In truth, however, this is the place once owned by the wife of Salvatore "Sammy The Bull" Gravano, who billed her restaurant as: "The best kept secret in Scottsdale," Sammy the Bull loved to eat here, and it was frequented not only by members of his family, but -- reputedly -- also by drug dealers, underworld figures and the like.  (On several occasions, my mom and I enjoyed the pizza there, when I was home on leave from the army.)

Gravano had been given plastic surgery to alter his appearance, then he and his family moved to The Valley in 1995, as part of the witness protection program following the John Gotti trial.  The former member of the New York based Gambino family was rechristened "Jimmy Moran."  He opened a construction company called Marathon Development at 45th Street and University drive in Phoenix, where he employed 15 people and earned nearly a million dollars a year.  He also did business as Creative Pools, a pool installation company.
Gravano's Phx. Mug Shot

All of this came to an end in 2000, when Sammy the Bull, as well as his wife, son and daughter were arrested as part of a sting on organized drug dealing in The Valley.

Salvatore (then living as Jimmy Moran) reportedly provided consultation and cash to the drug-dealing arm of the "Devil Dogs" a Phoenix gang known for barking as they beat people up.  It was further reported that pool company and restaurant employees were involved in the dealing, and that drugs were being sold out of Uncle Sal's.  Salvatore was eventually convicted, and sentenced to 19 years in prison.

The Bar






The Patio
Uncle Sal's is still there, of course. And, if you'd like to go get a bite
to eat and look around the place, I think you'll enjoy your meal.  The bar is nice, and so is the food.  You can even eat on the patio.

Outdoor temperatures should be quite comfortable during the LCC period in February.

While the pasta is good here, the steak is my favorite.  The green bean side is excellent!


Dress is casual during the day, and business casual in the evening.  If you want to pull out the stops and dress to the nines, they'll love you for it!


Pricing is not bad either.  A single person can enjoy the steak in the photo to the right and some beer or wine and still get out the door for under fifty bucks.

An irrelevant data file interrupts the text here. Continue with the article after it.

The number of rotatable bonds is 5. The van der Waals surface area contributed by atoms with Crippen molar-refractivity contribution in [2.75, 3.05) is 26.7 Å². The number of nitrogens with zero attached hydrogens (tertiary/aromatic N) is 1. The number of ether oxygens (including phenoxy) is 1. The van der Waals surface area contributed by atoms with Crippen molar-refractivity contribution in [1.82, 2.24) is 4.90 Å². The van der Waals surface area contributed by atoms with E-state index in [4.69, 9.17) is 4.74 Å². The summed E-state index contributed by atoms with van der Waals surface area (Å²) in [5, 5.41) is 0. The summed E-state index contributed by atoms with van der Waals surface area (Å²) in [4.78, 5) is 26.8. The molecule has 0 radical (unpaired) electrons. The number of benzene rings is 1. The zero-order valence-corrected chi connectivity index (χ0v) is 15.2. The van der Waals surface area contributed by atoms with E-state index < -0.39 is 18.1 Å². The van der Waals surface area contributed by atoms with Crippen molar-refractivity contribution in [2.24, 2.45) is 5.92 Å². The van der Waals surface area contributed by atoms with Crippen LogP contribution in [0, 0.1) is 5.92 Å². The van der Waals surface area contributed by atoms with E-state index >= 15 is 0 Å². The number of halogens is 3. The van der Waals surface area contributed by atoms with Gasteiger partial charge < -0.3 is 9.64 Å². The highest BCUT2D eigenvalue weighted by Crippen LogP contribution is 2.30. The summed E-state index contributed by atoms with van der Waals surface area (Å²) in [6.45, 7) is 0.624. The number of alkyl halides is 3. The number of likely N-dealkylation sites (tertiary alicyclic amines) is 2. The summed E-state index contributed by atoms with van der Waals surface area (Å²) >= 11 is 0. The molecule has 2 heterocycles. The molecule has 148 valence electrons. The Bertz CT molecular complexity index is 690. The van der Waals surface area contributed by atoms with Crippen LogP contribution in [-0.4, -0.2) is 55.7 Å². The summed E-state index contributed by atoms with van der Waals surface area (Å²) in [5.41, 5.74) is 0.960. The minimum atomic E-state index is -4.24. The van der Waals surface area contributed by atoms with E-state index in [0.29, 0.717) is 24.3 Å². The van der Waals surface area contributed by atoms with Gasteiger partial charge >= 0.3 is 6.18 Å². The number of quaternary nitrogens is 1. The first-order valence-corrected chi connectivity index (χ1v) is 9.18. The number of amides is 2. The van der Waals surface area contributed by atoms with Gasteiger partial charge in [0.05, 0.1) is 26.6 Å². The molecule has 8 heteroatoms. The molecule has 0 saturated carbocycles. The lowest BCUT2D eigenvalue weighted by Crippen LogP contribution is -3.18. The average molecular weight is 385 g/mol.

According to his daughter, Gravano ate at Uncle Sal's regularly, often sneaking in the back and sometimes taking his food to go.  There are those who suspect his practice provided the catalyst for the opening of this second eatery, which shares the same kitchen with Uncle Sal's, and is known as: The Side Door.


If your wallet doesn't tend to be over-stuffed, and your culinary tastes run toward good beer, burgers and dogs (And perhaps you'd secretly like to get a feel for what it was like for Sammy the Bull to sneak in the back for his chow while the Feds were closing in!) then I suggest you walk around the north end of the building that houses Uncle Sal's and eat here.  They sell Vienna Beef hot dogs for only $4.00 each -- or, Chicago style for six bucks!  There is also a large selection of beer on tap or in bottles, as well as a large wine selection, and some higher-end food -- even ice cream!

Overhead View of Strip Mall with Uncle Sal's and Side Door


This photo is taken looking west.

Osborn Rd. is on the right side of the photo, while Hayden Rd. runs across the bottom.  The building at the lower left is Starbucks.  The large main building is Office Max and Big Five sporting goods.

The small square building, which -- as you can see on the schematic below -- is not quite connected to the Office Max bldg., is where you'll find Uncle Sal's.  It's in the lower left (south-east) corner of that small square building.

If you walk around the north (photo-right) side of this building, you will find The Side Door at the west (photo-top) end of it, facing out to the north.

Do not be confused by the bank building (lower right).





Fastest way there from the Hyatt Regency Phoenix
  • Take Monroe to 4th Street
  • Turn LEFT to head NORTH on 4th Street, being sure to BEAR LEFT just past Garfield St.  
  • 4th Street will then become the north-bound lane of 3rd Street.  
  • STAY IN THE RIGHT LANE at this point.  
  • TURN RIGHT onto the HOV on-ramp for I-10 East (also known as 101 East).  
  • Follow the 101 East until you exit (off to right) onto 202 North.  
  • (Note: 202 Exit is to the right side of the 101, but you want the LEFT lane of the RIGHT-SIDE EXIT lanes -- 2nd or third lane from the right side of freeway.  If you bear all the way to the right, you will end up on the 202 South.  If this happens, exit ASAP and get back onto the 202 North)
  • Follow 202 North and take Indian School Rd. exit.  
  • At the base of the off-ramp, TURN LEFT onto Indian School.
  • TURN RIGHT onto Hayden Rd.  
  • Uncle Sal's is in Office Max strip mall on the corner of Hayden and Osborn, a half-mile ahead of you, on the left.